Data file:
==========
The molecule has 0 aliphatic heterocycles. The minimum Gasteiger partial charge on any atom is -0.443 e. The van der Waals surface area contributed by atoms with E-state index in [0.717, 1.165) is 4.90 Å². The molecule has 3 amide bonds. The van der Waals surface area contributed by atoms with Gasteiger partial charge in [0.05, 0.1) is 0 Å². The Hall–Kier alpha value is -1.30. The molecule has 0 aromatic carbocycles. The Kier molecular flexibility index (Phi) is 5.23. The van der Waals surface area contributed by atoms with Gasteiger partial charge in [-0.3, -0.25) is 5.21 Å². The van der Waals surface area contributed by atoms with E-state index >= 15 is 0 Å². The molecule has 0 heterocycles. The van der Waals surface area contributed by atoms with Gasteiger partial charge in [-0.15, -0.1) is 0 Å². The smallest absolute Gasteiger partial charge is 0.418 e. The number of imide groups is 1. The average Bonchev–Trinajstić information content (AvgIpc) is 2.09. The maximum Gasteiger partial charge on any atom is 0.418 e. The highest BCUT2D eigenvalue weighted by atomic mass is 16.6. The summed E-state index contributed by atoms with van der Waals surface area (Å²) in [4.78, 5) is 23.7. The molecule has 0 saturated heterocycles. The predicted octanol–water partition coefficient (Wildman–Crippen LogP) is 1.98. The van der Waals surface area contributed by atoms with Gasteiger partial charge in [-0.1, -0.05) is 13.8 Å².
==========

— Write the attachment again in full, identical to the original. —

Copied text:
The molecule has 0 aliphatic heterocycles. The minimum Gasteiger partial charge on any atom is -0.443 e. The van der Waals surface area contributed by atoms with E-state index in [0.717, 1.165) is 4.90 Å². The molecule has 3 amide bonds. The van der Waals surface area contributed by atoms with Gasteiger partial charge in [0.05, 0.1) is 0 Å². The Hall–Kier alpha value is -1.30. The molecule has 0 aromatic carbocycles. The Kier molecular flexibility index (Phi) is 5.23. The van der Waals surface area contributed by atoms with Gasteiger partial charge in [-0.3, -0.25) is 5.21 Å². The van der Waals surface area contributed by atoms with E-state index >= 15 is 0 Å². The molecule has 0 heterocycles. The van der Waals surface area contributed by atoms with Gasteiger partial charge in [-0.15, -0.1) is 0 Å². The smallest absolute Gasteiger partial charge is 0.418 e. The number of imide groups is 1. The average Bonchev–Trinajstić information content (AvgIpc) is 2.09. The maximum Gasteiger partial charge on any atom is 0.418 e. The highest BCUT2D eigenvalue weighted by atomic mass is 16.6. The summed E-state index contributed by atoms with van der Waals surface area (Å²) in [4.78, 5) is 23.7. The molecule has 0 saturated heterocycles. The predicted octanol–water partition coefficient (Wildman–Crippen LogP) is 1.98. The van der Waals surface area contributed by atoms with Gasteiger partial charge in [-0.1, -0.05) is 13.8 Å².